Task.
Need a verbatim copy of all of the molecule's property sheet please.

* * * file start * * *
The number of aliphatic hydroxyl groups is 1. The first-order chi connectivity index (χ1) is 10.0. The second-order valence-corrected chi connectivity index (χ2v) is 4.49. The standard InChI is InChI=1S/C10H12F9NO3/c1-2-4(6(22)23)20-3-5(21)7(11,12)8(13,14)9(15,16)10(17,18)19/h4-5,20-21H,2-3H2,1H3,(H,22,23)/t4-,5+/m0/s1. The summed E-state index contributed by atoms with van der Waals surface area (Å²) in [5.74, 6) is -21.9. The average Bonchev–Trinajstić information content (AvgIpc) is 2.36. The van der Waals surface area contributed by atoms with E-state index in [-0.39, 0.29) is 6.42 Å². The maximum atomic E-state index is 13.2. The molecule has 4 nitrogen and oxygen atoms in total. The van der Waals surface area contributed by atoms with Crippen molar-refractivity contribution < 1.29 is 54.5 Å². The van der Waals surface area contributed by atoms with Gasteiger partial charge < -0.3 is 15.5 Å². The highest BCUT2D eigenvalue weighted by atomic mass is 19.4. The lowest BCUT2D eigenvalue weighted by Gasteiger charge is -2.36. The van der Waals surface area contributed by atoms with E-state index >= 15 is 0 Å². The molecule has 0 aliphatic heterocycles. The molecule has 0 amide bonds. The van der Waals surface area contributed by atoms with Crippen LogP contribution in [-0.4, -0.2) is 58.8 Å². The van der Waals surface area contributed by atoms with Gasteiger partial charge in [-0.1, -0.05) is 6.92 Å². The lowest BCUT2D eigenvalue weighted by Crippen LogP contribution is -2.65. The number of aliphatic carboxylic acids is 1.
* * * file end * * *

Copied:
The number of aliphatic hydroxyl groups is 1. The first-order chi connectivity index (χ1) is 10.0. The second-order valence-corrected chi connectivity index (χ2v) is 4.49. The standard InChI is InChI=1S/C10H12F9NO3/c1-2-4(6(22)23)20-3-5(21)7(11,12)8(13,14)9(15,16)10(17,18)19/h4-5,20-21H,2-3H2,1H3,(H,22,23)/t4-,5+/m0/s1. The summed E-state index contributed by atoms with van der Waals surface area (Å²) in [5.74, 6) is -21.9. The average Bonchev–Trinajstić information content (AvgIpc) is 2.36. The van der Waals surface area contributed by atoms with E-state index in [-0.39, 0.29) is 6.42 Å². The maximum atomic E-state index is 13.2. The molecule has 4 nitrogen and oxygen atoms in total. The van der Waals surface area contributed by atoms with Crippen molar-refractivity contribution < 1.29 is 54.5 Å². The van der Waals surface area contributed by atoms with Gasteiger partial charge < -0.3 is 15.5 Å². The highest BCUT2D eigenvalue weighted by atomic mass is 19.4. The lowest BCUT2D eigenvalue weighted by Gasteiger charge is -2.36. The van der Waals surface area contributed by atoms with E-state index >= 15 is 0 Å². The molecule has 0 aliphatic heterocycles. The molecule has 0 amide bonds. The van der Waals surface area contributed by atoms with Crippen LogP contribution in [-0.4, -0.2) is 58.8 Å². The van der Waals surface area contributed by atoms with Gasteiger partial charge in [-0.1, -0.05) is 6.92 Å². The lowest BCUT2D eigenvalue weighted by Crippen LogP contribution is -2.65. The number of aliphatic carboxylic acids is 1.